As a general matter, most registered nurse (RN) positions do not qualify as H-1B specialty occupation positions because they do not normally require a U.S. bachelor’s or higher degree in nursing or its equivalent as the minimum. However, there are situations that would allow a nursing position to qualify as a specialty occupation. For example, certain advanced practice registered nurse (APRN) positions that normally require a U.S. bachelor’s or higher degree in a specific specialty.
In November 2002, Johnny N. Williams, Executive Associate Commissioner, (legacy Immigration and Naturalization Service – INS), Office of Field Operations, issued a memorandum concerning adjudication of H-1B petitions for nursing occupations, i.e., Guidance on Adjudication of H-1B Petitions filed on Behalf of Nurses, HQISD 70/6.2.8-P (November 27, 2002). As this guidance was issued approximately twelve years ago and the nursing industry has changed, on July 11, 2014, U.S. Citizenship and Immigration Services (USCIS) issued a policy memorandum providing updated guidance on the subject.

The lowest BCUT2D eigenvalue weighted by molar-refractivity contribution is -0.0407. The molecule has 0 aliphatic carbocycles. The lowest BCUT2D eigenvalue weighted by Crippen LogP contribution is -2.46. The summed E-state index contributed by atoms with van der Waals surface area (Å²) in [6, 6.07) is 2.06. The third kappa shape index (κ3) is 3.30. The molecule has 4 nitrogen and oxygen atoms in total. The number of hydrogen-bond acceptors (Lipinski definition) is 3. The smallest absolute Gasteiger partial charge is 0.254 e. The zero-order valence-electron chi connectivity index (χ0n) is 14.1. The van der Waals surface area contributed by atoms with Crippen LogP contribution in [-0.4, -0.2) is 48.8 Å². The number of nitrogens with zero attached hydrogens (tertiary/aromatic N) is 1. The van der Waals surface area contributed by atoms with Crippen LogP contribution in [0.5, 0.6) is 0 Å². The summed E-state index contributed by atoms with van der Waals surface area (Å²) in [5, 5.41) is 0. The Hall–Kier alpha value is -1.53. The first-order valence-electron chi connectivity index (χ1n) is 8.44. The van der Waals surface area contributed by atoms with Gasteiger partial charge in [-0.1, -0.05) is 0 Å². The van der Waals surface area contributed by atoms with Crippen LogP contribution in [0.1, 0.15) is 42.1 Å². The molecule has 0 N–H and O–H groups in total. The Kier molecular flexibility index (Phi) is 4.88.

The updated 2014 memorandum notes that the private sector is increasingly showing a preference for more highly educated nurses, including nurses that have obtained a master’s degrees, and that there are multiple types of nursing positions entailing different duties. The memorandum suggests that depending on the facts of the case, some of the RN positions may qualify as specialty occupations due to the complexity of the duties entailed.
The memorandum also reaffirmed the principle that positions that require nurses who are certified APRNs will generally be specialty occupations. However, having a degree is not, by itself, sufficient for the position to qualify for H-1B classification. A critical factor remains whether a bachelor’s or higher degree in a specific specialty or its equivalent is normally required for the position. The memorandum provides a non-exhaustive list of APRN occupations that may satisfy the requirements for a specialty occupation, including but not limited to: Certified Nurse-Midwife (CNM), Certified Clinical Nurse Specialist (CNS), Certified Nurse Practitioner (CNP), and Certified Registered Nurse Anesthetist (CRNA).
Further, the memorandum indicates that if a state requires at least a bachelor’s degree in nursing to obtain a nursing license, an RN position in that state would generally be considered a specialty occupation. However, at this time, no state requires a bachelor’s degree in nursing for licensure.
The memorandum concludes by discussing the appropriate standard of proof for H-1B petitions that adjudicating officers must follow.